Most divorcing couples will need to resolve the financial matters that arise as a result. If they are unable to reach agreement between them, then they will have to make...
Divorce in farming families
The dynamics of farming life are unique in the way they impact on the relationships within the families involved. There is a 24/7 element to it which means that the stresses and strains of combining business and family commitments can sometimes lead to the breakdown of a marriage. Therefore, the careful handling of divorce procedures involving farming families is paramount.
In ensuring that an amicable and sustainable outcome is reached, the guiding principles for any new arrangement must be to provide secure homes for the divorcing couple and their children whilst maintaining the farm as a fully functioning business entity. For this to happen, both the economic and emotional elements of the divorce should be taken into account together.
On the financial side, liquidity is often a key issue as a farm’s assets are usually held in the property rather than the profits. The situation may be further clouded by the ownership arrangement with other family members, such as parents and siblings having a stake in the farm. In turn, this can complicate any need to sell the property in order to raise capital. Assessing reasonable needs is an important part of the divorce process and farms can be treated as non-matrimonial assets which are not shared equally.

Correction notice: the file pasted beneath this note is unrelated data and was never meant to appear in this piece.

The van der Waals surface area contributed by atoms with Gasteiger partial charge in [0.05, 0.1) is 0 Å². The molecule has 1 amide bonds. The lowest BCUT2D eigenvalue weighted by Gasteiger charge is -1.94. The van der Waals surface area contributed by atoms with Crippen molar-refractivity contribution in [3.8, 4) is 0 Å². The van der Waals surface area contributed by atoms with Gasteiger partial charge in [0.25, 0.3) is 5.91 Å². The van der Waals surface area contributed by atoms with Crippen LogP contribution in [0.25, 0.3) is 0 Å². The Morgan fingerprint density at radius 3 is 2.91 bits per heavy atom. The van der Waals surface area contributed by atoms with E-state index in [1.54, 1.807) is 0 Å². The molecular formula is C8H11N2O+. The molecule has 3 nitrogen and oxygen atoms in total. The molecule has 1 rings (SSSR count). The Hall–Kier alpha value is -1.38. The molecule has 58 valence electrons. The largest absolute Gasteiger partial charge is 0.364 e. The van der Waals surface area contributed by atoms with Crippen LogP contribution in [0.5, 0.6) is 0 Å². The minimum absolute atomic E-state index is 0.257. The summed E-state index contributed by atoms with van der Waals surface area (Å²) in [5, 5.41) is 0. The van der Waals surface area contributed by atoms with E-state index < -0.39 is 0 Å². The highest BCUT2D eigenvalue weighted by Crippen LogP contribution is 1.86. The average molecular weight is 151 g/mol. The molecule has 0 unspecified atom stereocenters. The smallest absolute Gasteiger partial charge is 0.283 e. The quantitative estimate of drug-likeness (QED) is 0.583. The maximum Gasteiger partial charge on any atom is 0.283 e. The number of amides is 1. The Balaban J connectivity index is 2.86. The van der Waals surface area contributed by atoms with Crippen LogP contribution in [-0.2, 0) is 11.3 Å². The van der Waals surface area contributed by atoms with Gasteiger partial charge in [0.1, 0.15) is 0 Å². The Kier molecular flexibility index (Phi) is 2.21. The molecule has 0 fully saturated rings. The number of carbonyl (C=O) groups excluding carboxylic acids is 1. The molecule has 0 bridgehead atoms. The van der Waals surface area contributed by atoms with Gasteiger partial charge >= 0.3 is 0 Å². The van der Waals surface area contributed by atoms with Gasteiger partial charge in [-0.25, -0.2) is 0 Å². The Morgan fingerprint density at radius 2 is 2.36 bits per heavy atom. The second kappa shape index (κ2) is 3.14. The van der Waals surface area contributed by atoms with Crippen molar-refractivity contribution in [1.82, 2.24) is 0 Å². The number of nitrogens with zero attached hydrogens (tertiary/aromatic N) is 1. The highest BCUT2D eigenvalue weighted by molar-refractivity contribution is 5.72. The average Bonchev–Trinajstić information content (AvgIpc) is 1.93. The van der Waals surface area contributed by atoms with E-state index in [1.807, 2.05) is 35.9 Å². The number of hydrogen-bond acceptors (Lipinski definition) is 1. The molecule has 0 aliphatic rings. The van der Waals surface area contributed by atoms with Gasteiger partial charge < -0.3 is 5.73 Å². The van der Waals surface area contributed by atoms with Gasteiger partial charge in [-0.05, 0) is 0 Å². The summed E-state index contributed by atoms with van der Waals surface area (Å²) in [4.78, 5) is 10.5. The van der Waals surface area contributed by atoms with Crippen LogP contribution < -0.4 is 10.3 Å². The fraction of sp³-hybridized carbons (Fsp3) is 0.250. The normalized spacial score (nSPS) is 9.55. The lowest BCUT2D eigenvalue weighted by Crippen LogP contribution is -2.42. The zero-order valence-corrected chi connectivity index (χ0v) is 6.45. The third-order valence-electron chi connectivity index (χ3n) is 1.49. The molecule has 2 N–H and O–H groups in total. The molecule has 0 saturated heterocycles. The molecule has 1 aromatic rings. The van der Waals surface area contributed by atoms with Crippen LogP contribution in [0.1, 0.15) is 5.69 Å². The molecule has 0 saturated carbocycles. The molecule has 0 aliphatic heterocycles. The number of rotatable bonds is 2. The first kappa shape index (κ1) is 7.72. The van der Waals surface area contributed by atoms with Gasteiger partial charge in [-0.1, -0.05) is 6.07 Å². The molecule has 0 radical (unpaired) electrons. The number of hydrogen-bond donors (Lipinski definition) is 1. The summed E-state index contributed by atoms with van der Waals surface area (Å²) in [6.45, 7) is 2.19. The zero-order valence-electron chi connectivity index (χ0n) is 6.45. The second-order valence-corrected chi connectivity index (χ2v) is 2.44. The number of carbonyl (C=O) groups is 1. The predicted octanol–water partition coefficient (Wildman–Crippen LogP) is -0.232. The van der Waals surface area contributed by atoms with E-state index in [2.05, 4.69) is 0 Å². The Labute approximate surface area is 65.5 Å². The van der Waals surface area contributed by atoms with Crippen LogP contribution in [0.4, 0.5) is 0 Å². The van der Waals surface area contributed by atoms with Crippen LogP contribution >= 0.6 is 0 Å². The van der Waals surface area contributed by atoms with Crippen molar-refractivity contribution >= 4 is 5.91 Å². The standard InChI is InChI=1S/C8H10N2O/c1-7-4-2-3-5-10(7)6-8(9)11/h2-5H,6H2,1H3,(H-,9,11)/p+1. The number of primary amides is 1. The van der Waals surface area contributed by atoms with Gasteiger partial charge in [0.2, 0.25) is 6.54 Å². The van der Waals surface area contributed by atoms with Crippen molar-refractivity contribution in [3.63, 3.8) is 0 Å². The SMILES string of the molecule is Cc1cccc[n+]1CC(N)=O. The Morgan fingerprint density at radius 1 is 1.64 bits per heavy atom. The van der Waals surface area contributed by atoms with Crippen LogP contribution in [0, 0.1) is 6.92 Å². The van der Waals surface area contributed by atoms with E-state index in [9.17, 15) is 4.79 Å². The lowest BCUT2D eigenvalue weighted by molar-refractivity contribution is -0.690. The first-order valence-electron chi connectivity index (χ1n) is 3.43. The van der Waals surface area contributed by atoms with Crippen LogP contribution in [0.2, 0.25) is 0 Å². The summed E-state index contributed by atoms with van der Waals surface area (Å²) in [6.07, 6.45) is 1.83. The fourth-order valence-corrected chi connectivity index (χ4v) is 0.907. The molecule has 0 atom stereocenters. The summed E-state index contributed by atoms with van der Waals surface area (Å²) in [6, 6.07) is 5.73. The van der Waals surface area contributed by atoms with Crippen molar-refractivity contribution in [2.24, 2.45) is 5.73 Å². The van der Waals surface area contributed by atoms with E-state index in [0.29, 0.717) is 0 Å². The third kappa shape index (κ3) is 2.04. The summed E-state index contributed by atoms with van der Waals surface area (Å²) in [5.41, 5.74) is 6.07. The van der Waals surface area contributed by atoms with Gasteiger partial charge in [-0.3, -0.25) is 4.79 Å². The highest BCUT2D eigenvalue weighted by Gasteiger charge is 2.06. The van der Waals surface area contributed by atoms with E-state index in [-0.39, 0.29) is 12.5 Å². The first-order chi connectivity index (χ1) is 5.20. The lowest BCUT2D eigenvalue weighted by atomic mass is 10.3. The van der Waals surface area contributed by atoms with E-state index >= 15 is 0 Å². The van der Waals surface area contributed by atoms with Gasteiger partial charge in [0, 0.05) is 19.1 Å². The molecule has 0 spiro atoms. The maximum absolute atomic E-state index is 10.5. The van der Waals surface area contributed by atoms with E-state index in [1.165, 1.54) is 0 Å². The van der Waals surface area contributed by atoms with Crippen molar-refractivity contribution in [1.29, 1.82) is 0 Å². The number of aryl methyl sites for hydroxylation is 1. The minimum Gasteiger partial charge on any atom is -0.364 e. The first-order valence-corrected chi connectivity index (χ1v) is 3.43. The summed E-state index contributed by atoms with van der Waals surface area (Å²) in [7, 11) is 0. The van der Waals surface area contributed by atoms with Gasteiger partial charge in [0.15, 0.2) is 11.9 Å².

Establishing a well-drafted prenuptial agreement can help to protect farm assets in the event of a divorce and such documents, although not legally binding, can influence the decision of the courts in any subsequent proceedings.
Dispute resolution (DR), such as the collaborative law process, is always preferable to court action as a route to an agreed outcome. DR requires the parties and their respective solicitors to sign an agreement to resolve any outstanding issues through a series of meetings. This increases the likelihood of achieving an amicable resolution and permits other professionals to become involved in the process such as valuers, accountants and farming consultants. Their valuable input can help to secure a sustainable result that works for the families involved.
Whether you are a farmer or a farmer’s spouse, it is important to have specialist advice and Lyn Brisley has considerable experience of farming divorces and the complexities these can bring. She is a trained and experienced collaborative lawyer and accredited mediator.